NEW YORK (GenomeWeb News) – BioNanomatrix said today that its has received a $399,020 grant from the National Human Genome Research Institute to continue development of its nanoscale imaging platform for haplotyping and gene mapping.
The Philadelphia-based firm said the grant would fund a two-year project led by Ming Xiao to develop a nanoscale platform for single-molecule haplotyping imaging and analysis of long strands of DNA at ultra-high resolution in a massively parallel format.
The latest grant is the fourth received by the firm from the National Institutes of Health to develop the single-molecule analysis technology. Last September, BioNanomatrix and partner Complete Genomics were awarded an $8.8 million grant from the US National Institute of Standards and Technology to develop a high-throughput sequencing technology that they said will be able to sequence a human genome in eight hours for less than $100.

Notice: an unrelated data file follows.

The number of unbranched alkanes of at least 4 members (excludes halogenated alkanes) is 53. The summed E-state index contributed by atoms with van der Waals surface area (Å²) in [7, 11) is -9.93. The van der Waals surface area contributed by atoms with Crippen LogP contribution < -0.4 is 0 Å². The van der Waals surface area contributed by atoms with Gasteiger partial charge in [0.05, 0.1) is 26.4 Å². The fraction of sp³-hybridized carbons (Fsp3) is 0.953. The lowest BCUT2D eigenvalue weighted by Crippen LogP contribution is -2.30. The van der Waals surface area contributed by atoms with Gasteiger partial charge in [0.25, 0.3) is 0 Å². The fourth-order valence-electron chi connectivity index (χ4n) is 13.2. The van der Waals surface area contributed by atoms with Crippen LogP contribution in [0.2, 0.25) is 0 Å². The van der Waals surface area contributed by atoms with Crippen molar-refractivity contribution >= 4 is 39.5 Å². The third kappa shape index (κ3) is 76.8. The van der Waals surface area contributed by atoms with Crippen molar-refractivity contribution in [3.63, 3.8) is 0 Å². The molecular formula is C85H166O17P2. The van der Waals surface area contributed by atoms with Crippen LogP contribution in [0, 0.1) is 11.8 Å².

Han Cao, CSO of BioNanomatrix, said in a statement that the newest grant is “explicitly intended to support the development of a platform to produce consistent linearization and imaging of individual DNA molecules, allowing for high resolution mapping of labeled genomic sites. This added support will help us accelerate the development of the platform, which we believe could add significantly to the understanding of genetic diseases by increasing access to whole genome analysis and by allowing researchers to view and analyze the critical haplotype information that is currently difficult to obtain.”
BioNanomatrix said that the goal of the project is to develop a fully integrated nanochannel chip and reader that can conduct single-molecule mapping of linearized genomic material extracted from a sample, thereby enabling direct visualization and analysis of the DNA at high resolution.